A malignant tumour originating from the mucosal cells of the stomach is called stomach cancer or gastric cancer.
This malignant tumour can grow and spread in four different ways:
Local growth can occur in two ways: either contiguously within the stomach towards the oesophagus and into the duodenum, or deep within the stomach. Once through the full thickness of the stomach wall, the tumour may invade other nearby organs such as the liver, gallbladder, pancreas, colon, right kidney, etc.
The stomach has a rich network of lymphatic vessels that allow lymph to drain into multiple lymph node regions. The way it spreads through this route is predictable, first affecting the nearest lymph nodes and then those further away. There is an extensive network of perigastric lymph nodes.
This disease is spread through the blood vessels, particularly to the liver, lungs and bones.
It is common in abdominal tumours due to the implantation of tumour cells in the peritoneum (the membrane that lines the abdominal cavity and envelops the viscera). These cells grow on the peritoneum, creating nodules of varying sizes (from millimetres to several centimetres). In this scenario, what is called "peritoneal carcinomatosis" is present.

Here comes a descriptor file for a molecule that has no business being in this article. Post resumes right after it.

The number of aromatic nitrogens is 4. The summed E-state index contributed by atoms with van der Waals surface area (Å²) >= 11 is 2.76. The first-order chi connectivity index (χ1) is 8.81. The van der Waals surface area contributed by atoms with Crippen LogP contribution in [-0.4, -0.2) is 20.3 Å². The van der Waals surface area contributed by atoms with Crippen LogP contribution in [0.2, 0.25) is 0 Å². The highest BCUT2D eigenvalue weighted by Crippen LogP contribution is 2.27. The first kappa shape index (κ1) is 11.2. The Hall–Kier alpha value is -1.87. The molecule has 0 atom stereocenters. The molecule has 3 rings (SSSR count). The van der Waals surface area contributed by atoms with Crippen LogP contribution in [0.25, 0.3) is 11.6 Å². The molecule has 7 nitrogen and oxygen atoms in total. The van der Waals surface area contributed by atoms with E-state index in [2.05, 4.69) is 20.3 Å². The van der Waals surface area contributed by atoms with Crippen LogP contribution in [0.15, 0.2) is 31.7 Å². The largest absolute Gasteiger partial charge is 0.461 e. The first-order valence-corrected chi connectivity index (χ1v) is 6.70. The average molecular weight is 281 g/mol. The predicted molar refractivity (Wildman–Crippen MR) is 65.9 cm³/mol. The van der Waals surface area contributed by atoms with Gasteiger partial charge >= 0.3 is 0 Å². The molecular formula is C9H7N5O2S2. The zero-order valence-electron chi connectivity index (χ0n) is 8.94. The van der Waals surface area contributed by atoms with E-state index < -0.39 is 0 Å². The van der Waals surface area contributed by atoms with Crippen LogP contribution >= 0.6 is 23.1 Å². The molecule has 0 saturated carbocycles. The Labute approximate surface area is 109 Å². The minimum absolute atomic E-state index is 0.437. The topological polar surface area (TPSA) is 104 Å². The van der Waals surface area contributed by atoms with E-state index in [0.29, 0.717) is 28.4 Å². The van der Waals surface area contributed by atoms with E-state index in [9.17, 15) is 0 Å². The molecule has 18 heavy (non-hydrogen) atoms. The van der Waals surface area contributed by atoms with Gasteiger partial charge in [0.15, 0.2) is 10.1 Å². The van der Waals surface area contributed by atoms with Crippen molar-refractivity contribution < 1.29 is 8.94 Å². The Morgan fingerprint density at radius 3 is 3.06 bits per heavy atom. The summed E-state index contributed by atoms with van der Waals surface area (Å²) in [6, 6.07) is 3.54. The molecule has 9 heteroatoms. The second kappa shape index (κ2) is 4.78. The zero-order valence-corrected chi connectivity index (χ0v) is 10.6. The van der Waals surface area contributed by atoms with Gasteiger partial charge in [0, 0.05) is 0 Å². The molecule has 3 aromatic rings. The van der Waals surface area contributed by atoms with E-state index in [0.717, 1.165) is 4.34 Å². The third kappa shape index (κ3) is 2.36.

In women, this route of dissemination can lead to tumour invasion in the female genital tract, especially in the ovaries.
The Digestive Tumours Committee is made up of a multidisciplinary team of expert professionals.
The General and Digestive Surgery Service deals with the prevention, diagnosis and treatment of stomach cancer.
The Service's team of professionals accompanies cancer patients throughout the whole disease process.
A clinical trial is a research study carried out on people with the aim of learning more about how the body reacts to certain treatments. These trials generally seek to find drugs that are more effective than the current best therapeutic option for patients, or that have similar efficacy but a better toxicity profile.
Bearing in mind that almost all currently available treatments are the result of clinical research, the importance of clinical trials is obvious.
The IVO has a clinical trials unit for all types of tumours and participates in phase 1-3 studies as well as other types of studies.
Whether you receive the news of an initial diagnosis of cancer or a relapse, coping with cancer can be emotionally overwhelming. Each person has their own way of coping with a stomach cancer diagnosis, but there are some recommendations that can help you through this process: